Exploring Immunotherapy’s Present and Future

Exploring Immunotherapy’s Present and Future

Dr. Gregory Beatty
Photo courtesy of David DeBalko
Although the use of immunotherapy has become mainstream in oncology, the field currently offers more potential than practical use. There are now approved immunotherapies in certain malignancies that offer substantial benefit in some patients but still do not help many individuals. Immunotherapeutic approaches with other targets beyond those approved therapies are making progress through the drug development process, but outcomes continue to be mixed, and the future is murky.

This year, the ASCO Annual Meeting will feature a number of sessions focused on immunotherapy.* These will help attendees understand both the current use of immunotherapy, as well as the future of the field, from approved PD-1 and PD-L1 inhibitors to trials involving peptide vaccines and a variety of other therapies.

“Although immunotherapy is producing remarkable success stories for some patients across a wide range of malignancies, most patients still do not benefit significantly from this approach,” said Gregory Beatty, MD, PhD, of the University of Pennsylvania Perelman School of Medicine, who will chair the Education Session “Immunotherapy: Beyond Checkpoint Inhibitors” on June 6. “This is not to say that immunotherapy cannot be helpful for these patients, but it does mean that, as a research community, we need to understand why immunotherapy is not working in many cases. And moreover, why immunotherapy works for some patients. I think this will be a major theme of [this year’s Meeting].”

The session Dr. Beatty will chair will focus on strategies for altering immunity in cancer other than by targeting checkpoints. These will include novel approaches to inducing tumor-specific immunity, engineering a patient’s immune system, and overcoming barriers that could regulate the efficacy of immunotherapy. Dr. Beatty will discuss the role of inflammation in cancer and its ability to act as a barrier to effective immunotherapeutics.

“Understanding strategies for manipulating inflammation in cancer is fundamental to knowing how to combine them with existing immunotherapies,” Dr. Beatty said. There are ongoing clinical trials evaluating three distinct strategies toward this goal, he said: depleting myeloid cells from tumors, inhibiting the tumor-promoting properties of those cells, and redirecting myeloid cells with tumor-inhibitory activity. Dr. Beatty believes attempts to restrain inflammation will be more difficult than the idea of shifting cells’ behavior from pro-tumor to antitumor.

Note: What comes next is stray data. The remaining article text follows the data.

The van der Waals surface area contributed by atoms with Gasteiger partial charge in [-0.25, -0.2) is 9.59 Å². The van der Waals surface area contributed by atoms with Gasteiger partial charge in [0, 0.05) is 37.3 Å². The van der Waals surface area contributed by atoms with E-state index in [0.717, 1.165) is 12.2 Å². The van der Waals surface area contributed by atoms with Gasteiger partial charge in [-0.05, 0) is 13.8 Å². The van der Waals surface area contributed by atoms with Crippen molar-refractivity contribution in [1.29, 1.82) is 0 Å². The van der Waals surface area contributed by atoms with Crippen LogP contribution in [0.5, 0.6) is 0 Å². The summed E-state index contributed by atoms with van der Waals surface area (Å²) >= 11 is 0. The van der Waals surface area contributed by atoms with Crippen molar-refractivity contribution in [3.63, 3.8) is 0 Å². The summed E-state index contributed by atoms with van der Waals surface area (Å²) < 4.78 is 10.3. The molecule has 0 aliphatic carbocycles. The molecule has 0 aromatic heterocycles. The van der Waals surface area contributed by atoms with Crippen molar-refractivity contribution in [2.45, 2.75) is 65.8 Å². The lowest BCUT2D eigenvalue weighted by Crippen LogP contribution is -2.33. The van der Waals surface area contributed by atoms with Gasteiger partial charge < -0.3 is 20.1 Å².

Dr. George Earl Peoples
“Because most solid malignancies are associated with an inflammatory response, I view cancer inflammation as a potential opportunity, and I hope that educating clinicians, researchers, and the pharmaceutical industry on this topic will incite a surge in clinical investigations around how to harness inflammation in cancer for therapeutic benefit,” Dr. Beatty said.

Marcela Valderrama Maus, MD, PhD, of Massachusetts General Hospital, and George Earl Peoples, MD, of the San Antonio Military Medical Center, will also speak during this Education Session.

Dr. Peoples told the ASCO Daily News that cancer vaccine trials have been looking in the wrong place, which the lack of success in this field reflects. Previous work has most often tested cancer vaccines in advanced cancer settings, but he thinks the adjuvant setting makes more sense for these as a monotherapy. This is because it may be easier to prevent a tumor from becoming established than to treat it once it has advanced.

“I think the field of cancer vaccines has moved toward adjuvant trials,” Dr. Peoples said, noting that adjuvant trials can be difficult to conduct. If the recurrence rate in a given malignancy is already relatively low, testing cancer vaccines could mean large trials that take many years to complete. “Adjuvant trials are not easy, but I do believe that’s the right place for cancer vaccines as monotherapy.”

He also noted that there is an obvious synergy between the more mature immunotherapy options—checkpoint inhibitors—and cancer vaccines. “The checkpoint inhibitors work by allowing T cells to do their job in the hostile tumor microenvironment,” Dr. Peoples said. And vaccines’ primary job is to elicit T cells, meaning the two immunotherapies may work well together. “However you want to look at it, either one makes the other better. I think you’ll see a lot of combination trials coming out,” he said.

Other Immunotherapeutic Targets

During the June 7 Education Session, “Immunotherapy: Beyond Anti–PD-1 and Anti–PD-L1 Therapies,” chaired by Scott Joseph Antonia, MD, PhD, of the H. Lee Moffitt Cancer Center, experts will discuss some of the other targets for immunotherapy agents that are in development.